It’s important to note that while the ASHRAE 90.1 and IECC tables account for thermal bridging between steel studs, they generally assume any exterior insulation is perfectly continuous. In practice, exterior insulation installed outboard of the sheathing is rarely continuous since the cladding needs attachment points to transfer wind and gravity loads to the structure. Often, attachment is provided via a system of metal girts or clips or both, with very significant impacts on the R-value of the exterior insulation. For example, a typical system of horizontal z-girts installed 24 in. on center may reduce the additional R-value of exterior insulation by more than 50%. If exterior insulation is used, the impact of such thermal bridges must be accounted for in the U-value calculations as well. In some cases, manufacturers of proprietary cladding mount systems will have methods or tables to help calculate the R-value reduction due to their girts or clips. If such resources are not available for a particular project, use the Steven Winter Associates Cladding Attachment Thermal Bridging Guide to find the appropriate degradation factor for the exterior insulation (see Additional Resources section, below).

Whole-window U-values for storefront and curtainwall products can also be difficult to provide since they depend strongly on the spacing of the mullions and resulting frame-to-glass ratio. High amounts of window frame tend to drive up the window U-value and decrease the thermal performance of storefront and curtainwall systems since they act as thermal bridges. Some manufacturers will provide a range of U-values representing a range of frame-to-glass ratios. In that case, it is the responsibility of the design team to determine an appropriate U-value from that range, given their fenestration design, or to ask the manufacturer for assistance. Other manufacturers may only provide a single U-value based on a specific window test size and frame-to-glass ratio. In that case, an adjustment to the U-value may be appropriate using experience, judgement, and/or recommendations from the manufacturer. Special, project-specific U-value calculations are possible and encouraged but not required.

Compliance with I.4A Part 2 is verified by submission of a calculation performed for each regularly occupied space with one or more exterior walls. Nonregularly occupied spaces (e.g., hallways, stairways) are exempted from this requirement. Below grade spaces and spaces with less than 30% window and door area can be omitted from the calculations, as long as walls, windows, and doors meet the minimum U-values prescribed in the applicable energy code. A group of identical spaces, or nearly identical spaces, require only one calculation demonstrating compliance for the group. If design values for the opaque wall and fenestration are already known in the design stage, they can be used in conjunction with the Final Design-Stage B3 Enclosure Thermal Comfort Worksheet and submitted in place of the design-stage calculator.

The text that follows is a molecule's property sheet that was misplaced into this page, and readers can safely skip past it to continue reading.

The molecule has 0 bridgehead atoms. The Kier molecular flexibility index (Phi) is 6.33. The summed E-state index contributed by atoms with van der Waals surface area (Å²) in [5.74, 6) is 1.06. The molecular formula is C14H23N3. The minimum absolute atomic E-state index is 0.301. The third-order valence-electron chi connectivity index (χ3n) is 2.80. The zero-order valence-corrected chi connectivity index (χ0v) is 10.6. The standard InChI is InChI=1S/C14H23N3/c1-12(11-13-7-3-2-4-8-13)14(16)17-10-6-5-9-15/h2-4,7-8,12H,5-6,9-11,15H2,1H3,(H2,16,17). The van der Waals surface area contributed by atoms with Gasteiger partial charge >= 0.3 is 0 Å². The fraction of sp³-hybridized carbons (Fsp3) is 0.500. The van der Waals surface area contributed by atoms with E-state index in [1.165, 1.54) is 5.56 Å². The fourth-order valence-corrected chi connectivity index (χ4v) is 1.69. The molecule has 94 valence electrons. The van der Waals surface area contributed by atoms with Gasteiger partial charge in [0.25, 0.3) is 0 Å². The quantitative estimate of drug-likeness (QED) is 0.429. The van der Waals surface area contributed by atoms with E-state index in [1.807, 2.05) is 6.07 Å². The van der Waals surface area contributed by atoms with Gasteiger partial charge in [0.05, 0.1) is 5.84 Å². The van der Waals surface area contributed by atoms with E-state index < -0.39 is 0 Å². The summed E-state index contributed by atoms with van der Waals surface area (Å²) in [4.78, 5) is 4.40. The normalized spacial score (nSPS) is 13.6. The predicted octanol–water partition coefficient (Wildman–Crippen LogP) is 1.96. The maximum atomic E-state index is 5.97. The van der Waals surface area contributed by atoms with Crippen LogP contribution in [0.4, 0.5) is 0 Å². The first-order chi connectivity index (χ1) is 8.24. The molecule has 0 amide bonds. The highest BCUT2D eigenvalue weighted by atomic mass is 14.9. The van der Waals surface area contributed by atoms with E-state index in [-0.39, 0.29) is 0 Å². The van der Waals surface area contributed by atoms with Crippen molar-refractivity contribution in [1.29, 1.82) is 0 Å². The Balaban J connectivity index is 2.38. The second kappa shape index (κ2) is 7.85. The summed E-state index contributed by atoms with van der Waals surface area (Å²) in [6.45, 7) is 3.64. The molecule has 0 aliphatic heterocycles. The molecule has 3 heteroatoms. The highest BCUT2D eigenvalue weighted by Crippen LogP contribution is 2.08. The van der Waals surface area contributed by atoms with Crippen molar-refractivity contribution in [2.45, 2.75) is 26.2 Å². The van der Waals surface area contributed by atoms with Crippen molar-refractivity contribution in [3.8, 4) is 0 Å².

Improving passive thermal comfort with a high quality enclosure is the first step to achieving thermal comfort for occupants. Mechanical systems must be well designed and commissioned in order to maintain comfortable conditions. Anticipated compliance with ASHRAE 55 comfort zones should be verified for a range of representative spaces in summer, fall, winter, and spring conditions. The Center for the Built Environment (CBE) Thermal Comfort Tool, hosted by the University of California, Berkeley, may be used to set desired operating conditions, activity levels, and clothing levels within a space to check for compliance with ASHRAE 55 comfort requirements. As long as Guideline I.4A Part 2 is met, the mean radiant temperature of all regularly occupied space will be sufficiently close to the indoor air temperature. In this case, the indoor air temperature can be used as the operative temperature, eliminating the need to calculate mean radiant temperature. A link to the CBE Tool is provided in the Additional Resources section.

Since thermal comfort is subjective and dynamic, a mechanical system that can provide the conditions to satisfy ASHRAE 55 is not a guarantee of thermal comfort for all occupants all the time. Research studies have shown that occupants feel more comfortable and satisfied with their space when given the means to control at least some of the factors that influence thermal comfort. These include air temperature and radiant temperature, air speed, and humidity. Ideally, every occupant should be given thermal comfort controls allowing them to adjust at least one of these factors, but this may be cost-prohibitive or not feasible given some types of mechanical systems. However, every mechanical system should be designed to provide locally adjustable comfort controls for every shared multi-occupant space and at least 50% of individual occupant spaces. Individual occupant spaces are enclosed or nearly enclosed spaces occupied most regularly by a single person. These requirements are best considered early in the design of the mechanical systems of the project.